Agents vs. Managers: What's The Difference?
Although talent agents and managers may fulfill some similar functions, there are distinct differences between them. When looking for representation as an actor, it’s important to know the defining factors of each.
What does a talent agent do?
A talent agent acts as an actor’s representative that is authorized to solicit and negotiate employment. Agents spend their time sifting through the breakdowns and submitting their clients’ headshots to casting directors. An agent’s goal is to get their clients an audition and negotiate contracts if and when a client books work.
What does a talent manager do?
Talent managers can arrange introductions to agents and prepare clients for meetings with potential talent agencies. They can advise clients on acting classes and coaching, help choose a good photographer and pick out headshots for the client. They can promote their client to industry professionals, prepare their client’s resume, and answer any questions related to a career in show business.
Who has a license?
Agents are licensed by the state. Although only California, Florida, and New Jersey currently require talent agency licenses, agencies doing business in other states may be required to hold a general employment agency license instead.
Managers are not licensed in any way by any state. Technically, anyone can offer services as a personal manager.
Who can negotiate?
Legally, agents are the only people who can solicit employment for clients. They can negotiate or sign a contract for a client to work on a production.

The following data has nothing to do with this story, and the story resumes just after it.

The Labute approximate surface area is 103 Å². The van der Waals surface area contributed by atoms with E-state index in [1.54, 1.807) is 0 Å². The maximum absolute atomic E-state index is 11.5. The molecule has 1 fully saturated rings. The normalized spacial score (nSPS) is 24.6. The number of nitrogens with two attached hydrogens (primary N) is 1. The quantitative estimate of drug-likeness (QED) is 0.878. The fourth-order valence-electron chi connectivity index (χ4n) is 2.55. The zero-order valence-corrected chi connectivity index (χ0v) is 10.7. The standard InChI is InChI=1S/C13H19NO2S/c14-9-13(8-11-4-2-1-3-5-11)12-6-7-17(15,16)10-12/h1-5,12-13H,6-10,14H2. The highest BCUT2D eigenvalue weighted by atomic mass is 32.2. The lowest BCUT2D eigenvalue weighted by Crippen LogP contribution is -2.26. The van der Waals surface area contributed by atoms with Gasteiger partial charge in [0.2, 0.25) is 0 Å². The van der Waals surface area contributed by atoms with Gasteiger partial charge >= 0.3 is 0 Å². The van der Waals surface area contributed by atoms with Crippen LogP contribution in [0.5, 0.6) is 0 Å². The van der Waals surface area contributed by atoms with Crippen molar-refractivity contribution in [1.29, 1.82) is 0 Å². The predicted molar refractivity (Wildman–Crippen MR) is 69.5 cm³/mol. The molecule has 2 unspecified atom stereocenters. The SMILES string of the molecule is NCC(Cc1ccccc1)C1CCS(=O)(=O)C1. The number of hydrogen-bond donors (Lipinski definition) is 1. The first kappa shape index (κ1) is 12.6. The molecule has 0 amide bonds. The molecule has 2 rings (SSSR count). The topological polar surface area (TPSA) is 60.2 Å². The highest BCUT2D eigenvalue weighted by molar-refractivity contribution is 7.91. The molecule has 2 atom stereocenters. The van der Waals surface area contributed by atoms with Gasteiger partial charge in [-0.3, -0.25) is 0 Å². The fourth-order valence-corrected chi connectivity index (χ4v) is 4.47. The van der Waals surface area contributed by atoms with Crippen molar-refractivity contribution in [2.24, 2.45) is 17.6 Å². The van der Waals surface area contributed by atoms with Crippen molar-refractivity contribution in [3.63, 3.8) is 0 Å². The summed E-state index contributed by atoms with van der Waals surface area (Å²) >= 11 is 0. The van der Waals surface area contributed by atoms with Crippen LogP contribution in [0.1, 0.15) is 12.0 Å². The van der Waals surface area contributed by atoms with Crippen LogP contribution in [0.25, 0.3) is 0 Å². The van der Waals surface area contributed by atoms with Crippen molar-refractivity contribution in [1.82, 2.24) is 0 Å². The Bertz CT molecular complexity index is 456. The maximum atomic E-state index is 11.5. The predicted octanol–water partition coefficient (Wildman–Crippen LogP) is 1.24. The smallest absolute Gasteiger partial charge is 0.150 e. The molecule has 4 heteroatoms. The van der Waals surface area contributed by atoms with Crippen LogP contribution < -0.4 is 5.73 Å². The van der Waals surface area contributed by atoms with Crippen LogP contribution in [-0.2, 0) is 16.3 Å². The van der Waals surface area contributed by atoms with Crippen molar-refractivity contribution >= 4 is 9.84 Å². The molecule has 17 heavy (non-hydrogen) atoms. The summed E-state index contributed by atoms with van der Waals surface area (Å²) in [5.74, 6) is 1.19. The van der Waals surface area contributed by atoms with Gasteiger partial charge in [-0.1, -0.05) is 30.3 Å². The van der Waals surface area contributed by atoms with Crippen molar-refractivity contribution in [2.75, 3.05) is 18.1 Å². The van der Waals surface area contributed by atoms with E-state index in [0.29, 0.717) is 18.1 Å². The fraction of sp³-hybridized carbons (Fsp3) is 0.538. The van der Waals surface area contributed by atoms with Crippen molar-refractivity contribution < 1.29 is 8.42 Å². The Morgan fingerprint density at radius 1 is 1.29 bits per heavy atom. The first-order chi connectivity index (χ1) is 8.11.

It is against the law for a manager to negotiate or sign a contact on behalf of a client.
Who can offer career guidance?
Managers offer career guidance, advice on headshots, reels, classes, workshops, all the day-to-day career advice that helps shape your next steps as an actor.
How do they get paid?
Agents only get paid a percentage of work in the area in which they represent their client. If a client signs with a Commercial Agent, they must pay the agent a percentage for anything falling under that umbrella. You are paying them for acting on your behalf in negotiating, reading, approving, and signing your contract. Agents are not allowed to take any more than 10% of their client’s earnings. According to SAG-AFTRA, agents must not charge up-front fees of any kind.
Managers can get a percentage of every single thing you book in all areas. The percentage varies from 10-20%.
Who can be franchised by the union?
In some cases, agencies are franchised by the union. The term "franchised agent" means that the agent is registered with one or more of the major unions.
Union actors (including members of AEA and SAG-AFTRA), may only work with union-franchised agents. If you are not a union member, franchised agents can still represent you for non-union work, or for work that leads to union membership.
Where do they work?
A manager can work anywhere.
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